From legal advice to government advocacy – ABS gives Cherie Blair’s firm “competitive advantage”

Hulme: holistic approach

Hulme: holistic approach

Being an alternative business structure (ABS) “definitely gives us an advantage as compared to a typical law firm”, according to the managing director of the unique practice founded by Cherie Blair QC.

Julia Hulme said Omnia Strategy – which describes itself as a “pioneering international law firm that provides strategic counsel to governments, corporates and private clients” – was born in 2012 “from a recognition of the gap between what law firms can provide and what clients want”.

In 2014 Mrs Blair quit Matrix Chambers to concentrate on her role as Omnia’s chairman.

The firm has not courted publicity but in an interview for the newly published book ‘Democratizing Legal Services: Obstacles and Opportunties’, Ms Hulme said: “Clients often just want help solving a problem by their trusted advisor. Their problems are not just legal – they concern the company or the individual as a whole.

“This is why we wanted to become an ABS – to permit us to deliver to our clients a holistic approach with our advice. The flexibility to offer clients comprehensive advice and not just legal advice – that is what the ABS structure permits us to do.”

This in turn gave the firm its competitive advantage because it could assemble the entire team that the client needed.

Ms Hulme, who is dual qualified in the US and as a solicitor in England and Wales, said: “Take high-profile litigation for example: Normally, a client needs to hire a law firm for the litigation itself, a government relations firm for government advocacy, a communications firm for reputational and communications issues, and a strategy firm to help with how to move forward.

“With us, it’s a one-stop shop. The client can pick up the phone and speak to just one person, who understands all of the different work streams, and from who they can be confident they will receive a consistent message.”

Omnia Strategy has four core practice areas: international dispute resolution, international public law, outsourced general counsel, and international strategic communications and reputation management.

Ms Hulme said: “Clients are expecting a lot more from their lawyers today — they want better solutions to their issues at more reasonable rates. This requires more agile structures. [ABS] offers flexibility and the ability to have a modern approach to providing legal services. I don’t think that anyone should be afraid of it.”

Democratizing Legal Services: Obstacles and Opportunities is written by Laura Snyder and published by Lexington Books. For a 30% discount on the price of the book/ebook, taking it to £70, download this form.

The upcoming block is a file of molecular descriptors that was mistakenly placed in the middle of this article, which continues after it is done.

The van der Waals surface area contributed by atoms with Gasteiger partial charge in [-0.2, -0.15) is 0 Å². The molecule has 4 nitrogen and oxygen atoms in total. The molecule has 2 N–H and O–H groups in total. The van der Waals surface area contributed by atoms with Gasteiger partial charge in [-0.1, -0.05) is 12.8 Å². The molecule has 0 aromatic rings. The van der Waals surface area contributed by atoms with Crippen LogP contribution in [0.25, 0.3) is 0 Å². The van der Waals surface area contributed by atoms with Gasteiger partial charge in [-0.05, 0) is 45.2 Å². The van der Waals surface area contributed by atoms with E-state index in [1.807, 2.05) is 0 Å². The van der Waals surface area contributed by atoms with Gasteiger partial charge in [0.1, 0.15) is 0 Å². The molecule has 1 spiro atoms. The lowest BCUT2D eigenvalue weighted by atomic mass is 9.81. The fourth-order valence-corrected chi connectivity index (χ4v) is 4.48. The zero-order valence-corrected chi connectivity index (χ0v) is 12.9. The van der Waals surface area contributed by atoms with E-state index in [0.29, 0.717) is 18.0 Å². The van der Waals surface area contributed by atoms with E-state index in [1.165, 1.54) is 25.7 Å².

Ms Snyder cites Legal Futures as her primary source of information to identify the case studies used in the book, saying: “This website is a treasure trove of information especially (but by no means only) with respect to alternative structures in England and Wales. In particular, this is the go-to website for information about newly licensed ABSs.”

Editor Neil Rose aided her with introductions to some of the firms profiled.

Leave a Comment

By clicking Submit you consent to Legal Futures storing your personal data and confirm you have read our Privacy Policy and section 5 of our Terms & Conditions which deals with user-generated content. All comments will be moderated before posting.

Required fields are marked *
Email address will not be published.

This site uses Akismet to reduce spam. Learn how your comment data is processed.


How could instant messaging transform your law firm?

The vast majority of law firms have no instant messaging capability. In what other sector is that the case? Most stick to traditional communications channels. In 2021 there’s no good reason for that.

From cost saving to revenue making – post-pandemic commercial success

Commercial success is the driving force for ambitious law firms and it should come as no surprise that many have a renewed determination to re-evaluate their businesses in the wake of Covid-19.

Success in-house – what people don’t tell you about how to get there

TV dramas have made many people think that the legal profession consists of heroes (or villains) in high-flying firms or public prosecution. In reality, nearly a quarter of solicitors work in-house.

Loading animation